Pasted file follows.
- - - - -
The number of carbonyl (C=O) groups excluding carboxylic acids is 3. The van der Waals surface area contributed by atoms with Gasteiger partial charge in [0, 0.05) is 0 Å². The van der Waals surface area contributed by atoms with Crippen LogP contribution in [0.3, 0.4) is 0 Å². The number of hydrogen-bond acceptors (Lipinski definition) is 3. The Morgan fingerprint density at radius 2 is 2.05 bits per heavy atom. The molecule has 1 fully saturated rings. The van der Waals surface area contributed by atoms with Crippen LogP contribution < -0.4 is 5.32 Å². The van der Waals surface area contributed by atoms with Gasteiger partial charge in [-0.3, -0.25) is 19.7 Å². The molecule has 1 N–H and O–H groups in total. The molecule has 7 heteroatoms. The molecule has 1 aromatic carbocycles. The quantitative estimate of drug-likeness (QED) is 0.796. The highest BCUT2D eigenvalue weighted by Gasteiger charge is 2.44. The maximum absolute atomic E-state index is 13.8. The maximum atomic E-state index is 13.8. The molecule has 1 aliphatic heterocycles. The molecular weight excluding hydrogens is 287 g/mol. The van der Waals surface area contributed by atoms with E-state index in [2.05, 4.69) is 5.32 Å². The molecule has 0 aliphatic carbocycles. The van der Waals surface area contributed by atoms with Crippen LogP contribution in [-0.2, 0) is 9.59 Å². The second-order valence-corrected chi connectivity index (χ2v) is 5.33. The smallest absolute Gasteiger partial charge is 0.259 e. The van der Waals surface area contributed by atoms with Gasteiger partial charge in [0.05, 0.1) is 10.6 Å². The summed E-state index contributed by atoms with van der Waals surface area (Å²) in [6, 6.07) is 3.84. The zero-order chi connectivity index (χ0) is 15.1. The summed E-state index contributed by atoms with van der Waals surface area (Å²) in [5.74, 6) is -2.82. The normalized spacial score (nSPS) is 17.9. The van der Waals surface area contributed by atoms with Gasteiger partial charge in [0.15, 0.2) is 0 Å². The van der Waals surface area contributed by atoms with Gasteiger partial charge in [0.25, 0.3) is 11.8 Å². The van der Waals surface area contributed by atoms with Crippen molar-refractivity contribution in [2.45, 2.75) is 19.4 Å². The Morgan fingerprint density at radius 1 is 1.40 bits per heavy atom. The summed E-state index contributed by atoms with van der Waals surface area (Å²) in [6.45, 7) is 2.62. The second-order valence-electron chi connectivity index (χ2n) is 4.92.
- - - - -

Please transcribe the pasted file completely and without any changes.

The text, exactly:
The number of carbonyl (C=O) groups excluding carboxylic acids is 3. The van der Waals surface area contributed by atoms with Gasteiger partial charge in [0, 0.05) is 0 Å². The van der Waals surface area contributed by atoms with Crippen LogP contribution in [0.3, 0.4) is 0 Å². The number of hydrogen-bond acceptors (Lipinski definition) is 3. The Morgan fingerprint density at radius 2 is 2.05 bits per heavy atom. The molecule has 1 fully saturated rings. The van der Waals surface area contributed by atoms with Crippen LogP contribution < -0.4 is 5.32 Å². The van der Waals surface area contributed by atoms with Gasteiger partial charge in [-0.3, -0.25) is 19.7 Å². The molecule has 1 N–H and O–H groups in total. The molecule has 7 heteroatoms. The molecule has 1 aromatic carbocycles. The quantitative estimate of drug-likeness (QED) is 0.796. The highest BCUT2D eigenvalue weighted by Gasteiger charge is 2.44. The maximum absolute atomic E-state index is 13.8. The maximum atomic E-state index is 13.8. The molecule has 1 aliphatic heterocycles. The molecular weight excluding hydrogens is 287 g/mol. The van der Waals surface area contributed by atoms with E-state index in [2.05, 4.69) is 5.32 Å². The molecule has 0 aliphatic carbocycles. The van der Waals surface area contributed by atoms with Crippen LogP contribution in [-0.2, 0) is 9.59 Å². The second-order valence-corrected chi connectivity index (χ2v) is 5.33. The smallest absolute Gasteiger partial charge is 0.259 e. The van der Waals surface area contributed by atoms with Gasteiger partial charge in [0.05, 0.1) is 10.6 Å². The summed E-state index contributed by atoms with van der Waals surface area (Å²) in [6, 6.07) is 3.84. The zero-order chi connectivity index (χ0) is 15.1. The summed E-state index contributed by atoms with van der Waals surface area (Å²) in [5.74, 6) is -2.82. The normalized spacial score (nSPS) is 17.9. The van der Waals surface area contributed by atoms with Gasteiger partial charge in [0.15, 0.2) is 0 Å². The van der Waals surface area contributed by atoms with Gasteiger partial charge in [0.25, 0.3) is 11.8 Å². The van der Waals surface area contributed by atoms with Crippen molar-refractivity contribution in [2.45, 2.75) is 19.4 Å². The Morgan fingerprint density at radius 1 is 1.40 bits per heavy atom. The summed E-state index contributed by atoms with van der Waals surface area (Å²) in [6.45, 7) is 2.62. The second-order valence-electron chi connectivity index (χ2n) is 4.92.